Cactus pear (Opuntia ficus-indica, Cactaceae), native to Mexico, is a multipurpose crop. About 90% of Italian production of cactus pear fruit is from Sicily. In 2013, a disease of cactus pear was noticed in minor islands of Sicily, Lampedusa and Linosa (Pelagie archipelago), Favignana (Aegadian archipelago), and Ustica, where cactus pear is grown as living fences. Symptoms were on flattened stems functioning as leaves (cladodes) and included radially expanding cankers, up to 20 cm in diameter, concentric, crusty, silvery areas, with minute, black dots (pycnidia erumpent from epidermis) and a leathery, brown halo. A milky to buff colored exudate, caking on contact with air, oozed from active cankers. Cankers coalesced and the cladode wrinkled. Infected plants declined and took a gray, ghostly appearance. The disease was found on 100% of plants in Lampedusa and Linosa, whereas it occurred sporadically in Favignana and Ustica but with an incidence of 100% of infected plants in some sites. It was not found in Sicily. Ten plants per island were randomly chosen and pieces (5 mm) of diseased tissue or single pycnidia were plated onto potato dextrose agar supplemented with 1 mg/ml of streptomycin and incubated at 20°C. A fast-growing fungus with a gray, aerial mycelium was consistently recovered. Optimum temperature for growth was around 25°C. Conidia from pycnidia produced on 1.5% water agar and sterilized pine needles were unicellular, hyaline, smooth, fusoid to ovoid, thin-walled,15.0 ± 1.5 × 5.5 ± 0.6 μm (length/width ratio = 2.9). Four representative isolates, one from each island, were identified according to internal transcribed spacer (ITS), EF1-α, and β-tubulin genes (Dissanayake et al. 2016; Lopes et al. 2016; Phillips et al. 2013). All isolates had identical ITS (GenBank accession nos. MF414730, MF414738, MF414747, and MF414748), β-tubulin (MF414749, MF414757, MF414766, and MF414767), and EF1-α (MF414768, MF414776, MF414785, and MF414786) sequences and 100% identity with the corresponding sequences of a reference isolate (CBS124923) of Neofusicoccum batangarum from Indian almond (Terminalia catappa; Lopes et al. 2016). Two polymorphic bases were identified in ITS and TEF sequences as compared with another reference isolate (ex-type isolate CBS124924) of N. batangarum from the same host (Lopes et al. 2016). Isolates were identified as N. batangarum and deposited at CBS-KNAW Biodiversity Centre (CBS143023, CBS143024, CBS143025, and CBS143026). On May 2015, field-grown cactus pear plants were wound-inoculated with these isolates (3 plants/isolate, 6 cladodes/plant). On each cladode, two holes (5-mm diameter) were made 20 cm apart with a cork-borer, and an agar plug from a 5-day-old colony was inserted into the hole. Three plants inoculated with sterile agar served as a control. Wounds were sealed with the excised tissues. Four days after inoculation (a.i.), a brown halo appeared around the wound and a buff-colored exudate oozed from the hole. Cankers were identical to those on naturally infected plants. Pycnidia emerged 20 days a.i. N. batangarum was reisolated from cankers and identified by sequencing the ITS, EF-α, and β-tubulin regions. Controls were asymptomatic. This disease is most likely the same reported as gummy canker caused by Dothiorella ribis (Somma et al. 1973). A similar disease of a distinct cactus species (Nopalea cochenillifera) incited by N. batangarum has been reported in Brazil (Conforto et al. 2016). This is the first report of N. batangarum in Europe and as a pathogen of cactus pear worldwide.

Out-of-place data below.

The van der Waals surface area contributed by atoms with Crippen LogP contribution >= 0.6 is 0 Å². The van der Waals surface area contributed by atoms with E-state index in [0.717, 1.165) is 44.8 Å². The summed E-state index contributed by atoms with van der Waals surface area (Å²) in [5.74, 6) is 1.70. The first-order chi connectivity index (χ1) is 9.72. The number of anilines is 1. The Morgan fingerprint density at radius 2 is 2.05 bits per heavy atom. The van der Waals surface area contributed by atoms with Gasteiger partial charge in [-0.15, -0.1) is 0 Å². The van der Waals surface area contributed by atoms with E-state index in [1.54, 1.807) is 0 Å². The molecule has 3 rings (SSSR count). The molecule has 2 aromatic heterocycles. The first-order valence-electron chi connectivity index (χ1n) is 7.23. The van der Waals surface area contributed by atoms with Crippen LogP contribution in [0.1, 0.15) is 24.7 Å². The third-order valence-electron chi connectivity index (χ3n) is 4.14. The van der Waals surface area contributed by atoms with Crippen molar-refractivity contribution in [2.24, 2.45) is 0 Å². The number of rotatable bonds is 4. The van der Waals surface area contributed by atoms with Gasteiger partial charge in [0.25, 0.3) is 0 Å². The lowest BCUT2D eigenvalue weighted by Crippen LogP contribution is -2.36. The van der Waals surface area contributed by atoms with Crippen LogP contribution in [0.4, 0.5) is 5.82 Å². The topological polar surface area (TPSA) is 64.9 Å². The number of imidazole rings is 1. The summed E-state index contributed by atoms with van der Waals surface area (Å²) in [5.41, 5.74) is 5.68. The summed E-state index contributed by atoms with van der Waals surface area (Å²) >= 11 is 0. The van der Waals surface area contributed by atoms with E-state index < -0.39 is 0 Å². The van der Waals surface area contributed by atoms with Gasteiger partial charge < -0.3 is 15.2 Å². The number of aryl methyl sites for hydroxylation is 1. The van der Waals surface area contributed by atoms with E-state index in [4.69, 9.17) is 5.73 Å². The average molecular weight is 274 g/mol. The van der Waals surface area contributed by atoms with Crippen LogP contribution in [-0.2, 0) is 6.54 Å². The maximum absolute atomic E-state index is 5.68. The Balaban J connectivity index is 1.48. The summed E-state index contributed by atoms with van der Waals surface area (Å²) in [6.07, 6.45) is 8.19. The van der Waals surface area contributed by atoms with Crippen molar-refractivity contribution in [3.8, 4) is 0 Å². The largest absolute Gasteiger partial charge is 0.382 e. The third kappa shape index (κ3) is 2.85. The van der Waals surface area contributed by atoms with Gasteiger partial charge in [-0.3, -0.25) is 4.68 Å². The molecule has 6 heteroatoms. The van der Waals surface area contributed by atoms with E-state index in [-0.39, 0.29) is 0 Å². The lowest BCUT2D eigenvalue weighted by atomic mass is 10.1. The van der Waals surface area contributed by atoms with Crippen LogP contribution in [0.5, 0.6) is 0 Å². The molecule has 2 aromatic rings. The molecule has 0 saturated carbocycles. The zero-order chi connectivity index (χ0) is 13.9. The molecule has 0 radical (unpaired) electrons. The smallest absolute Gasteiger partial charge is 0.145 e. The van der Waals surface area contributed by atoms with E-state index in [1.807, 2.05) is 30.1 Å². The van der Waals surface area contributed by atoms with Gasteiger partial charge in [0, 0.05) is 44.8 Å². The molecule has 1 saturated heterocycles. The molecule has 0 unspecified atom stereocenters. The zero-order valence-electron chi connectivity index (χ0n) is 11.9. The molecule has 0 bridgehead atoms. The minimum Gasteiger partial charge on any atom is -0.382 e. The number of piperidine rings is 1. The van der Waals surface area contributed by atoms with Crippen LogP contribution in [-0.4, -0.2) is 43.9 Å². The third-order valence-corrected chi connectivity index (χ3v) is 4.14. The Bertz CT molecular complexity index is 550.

|Numero di pagine||1|
|Stato di pubblicazione||Published - 2018|
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